Amazon played Super Santa, one with an extra boost of stamina, in the weeks and hours leading up to Christmas.
The internet retail giant shipped more than 1 billion items with Prime, its $99-per-year, two-day delivery service, the company said Tuesday. That’s five times its sales from last year, CNET pointed out.
The company shared some fun facts about its delivery prowess.
The most eye-popping: 13 minutes.
That was the fastest Prime delivery, which happened in Southern California on Christmas Eve at 9:05 p.m. The order included a Tile Slim Item Finder and a Tile Mate Key Finder.
The last Christmas order by Prime Now – Amazon’s two hour free delivery – was delivered at 11:59 p.m. on Dec. 24 in Irvine, Calif. The order included a Heated Mattress Pad, NyQuil and Afrin Nasal Spray.
It was also the biggest shopping season yet for Alexa, Amazon’s digital personal assistant that operates Amazon’s Echo and Echo Dot, its smart, wireless speakers.
The company sold nine times more of the voice-controlled Echo devices this holiday season than it did in 2015.
In fact, when it came to the Echo devices, Amazon, despite appearing all-powerful and all-knowing, stumbled. Its Echo and Echo Dot were sold out for days leading up to the holiday season, CNET reported. The Echo is out of stock until Jan. 26 and the Echo Dot was back in stock Tuesday.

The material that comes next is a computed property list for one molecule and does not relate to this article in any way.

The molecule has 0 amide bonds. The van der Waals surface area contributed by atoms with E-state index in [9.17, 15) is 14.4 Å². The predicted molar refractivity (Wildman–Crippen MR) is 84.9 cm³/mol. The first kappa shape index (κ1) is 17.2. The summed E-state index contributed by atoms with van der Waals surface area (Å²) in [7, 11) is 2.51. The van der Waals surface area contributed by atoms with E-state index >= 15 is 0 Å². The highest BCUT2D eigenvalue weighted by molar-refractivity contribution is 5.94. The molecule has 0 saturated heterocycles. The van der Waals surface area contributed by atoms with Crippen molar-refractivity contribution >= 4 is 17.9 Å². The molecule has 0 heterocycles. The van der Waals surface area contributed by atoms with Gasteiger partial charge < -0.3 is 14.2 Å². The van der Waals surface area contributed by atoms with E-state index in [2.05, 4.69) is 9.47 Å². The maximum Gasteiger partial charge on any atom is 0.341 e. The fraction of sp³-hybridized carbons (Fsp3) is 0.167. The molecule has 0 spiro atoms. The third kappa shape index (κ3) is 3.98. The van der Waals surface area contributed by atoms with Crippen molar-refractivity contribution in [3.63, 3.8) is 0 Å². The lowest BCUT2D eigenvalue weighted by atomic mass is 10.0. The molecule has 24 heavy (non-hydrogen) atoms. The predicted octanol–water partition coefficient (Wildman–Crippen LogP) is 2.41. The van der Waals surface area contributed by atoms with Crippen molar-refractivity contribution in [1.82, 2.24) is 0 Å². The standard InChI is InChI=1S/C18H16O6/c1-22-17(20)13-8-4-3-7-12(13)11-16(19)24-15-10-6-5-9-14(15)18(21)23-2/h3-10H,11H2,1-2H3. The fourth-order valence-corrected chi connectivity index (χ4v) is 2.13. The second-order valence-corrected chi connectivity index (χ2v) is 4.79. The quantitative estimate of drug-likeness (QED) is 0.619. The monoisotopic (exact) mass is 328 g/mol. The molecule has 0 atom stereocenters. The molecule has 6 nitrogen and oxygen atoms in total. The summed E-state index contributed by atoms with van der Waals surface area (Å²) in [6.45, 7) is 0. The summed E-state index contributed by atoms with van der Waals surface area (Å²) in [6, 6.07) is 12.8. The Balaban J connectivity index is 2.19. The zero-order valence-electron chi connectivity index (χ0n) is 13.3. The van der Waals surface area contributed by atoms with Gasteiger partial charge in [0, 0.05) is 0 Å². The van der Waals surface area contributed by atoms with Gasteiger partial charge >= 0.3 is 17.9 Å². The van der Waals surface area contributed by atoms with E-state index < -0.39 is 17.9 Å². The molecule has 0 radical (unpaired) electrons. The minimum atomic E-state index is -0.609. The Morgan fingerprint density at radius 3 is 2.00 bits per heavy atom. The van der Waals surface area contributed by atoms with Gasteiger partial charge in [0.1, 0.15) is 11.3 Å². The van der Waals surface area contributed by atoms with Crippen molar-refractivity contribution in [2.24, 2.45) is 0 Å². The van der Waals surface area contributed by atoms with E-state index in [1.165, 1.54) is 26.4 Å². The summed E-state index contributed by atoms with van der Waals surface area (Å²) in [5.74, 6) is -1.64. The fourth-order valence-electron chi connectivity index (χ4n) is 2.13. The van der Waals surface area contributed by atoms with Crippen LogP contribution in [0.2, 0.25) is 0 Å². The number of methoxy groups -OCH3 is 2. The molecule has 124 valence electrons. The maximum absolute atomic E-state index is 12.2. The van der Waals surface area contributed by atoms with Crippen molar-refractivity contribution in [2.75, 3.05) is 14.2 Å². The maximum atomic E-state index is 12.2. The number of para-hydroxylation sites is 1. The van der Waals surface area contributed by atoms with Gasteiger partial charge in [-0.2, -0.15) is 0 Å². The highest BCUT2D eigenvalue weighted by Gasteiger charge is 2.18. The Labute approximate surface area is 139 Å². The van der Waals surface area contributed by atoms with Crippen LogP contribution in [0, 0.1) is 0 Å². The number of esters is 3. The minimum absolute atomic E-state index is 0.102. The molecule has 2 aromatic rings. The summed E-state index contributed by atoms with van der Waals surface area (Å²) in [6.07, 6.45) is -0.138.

Through customers’ use of Alexa, Amazon offered a snapshot of what people searched for over the holiday season (Alexa is always listening, gathering information about how users are using it):
- Favorite recipe: Chocolate chip and sugar cookies.
- Most requested movies: Home Alone and Elf.
- Top requested songs: Jingle Bells (1999 – Remaster) by Frank Sinatra, All I Want for Christmas Is You by Mariah Carey and Feliz Navidad by José Feliciano.
- Which city played the most music with Alexa? Customers in Seattle, New York and Chicago
- Who turned on the lights the most using Alexa? Seattle, San Diego and New York.
- Which games were most requested? Jeopardy!, Twenty Questions and The Magic Door.
Above: Amazon boxes ready to be delivered. (AP Photo/Paul Sakuma)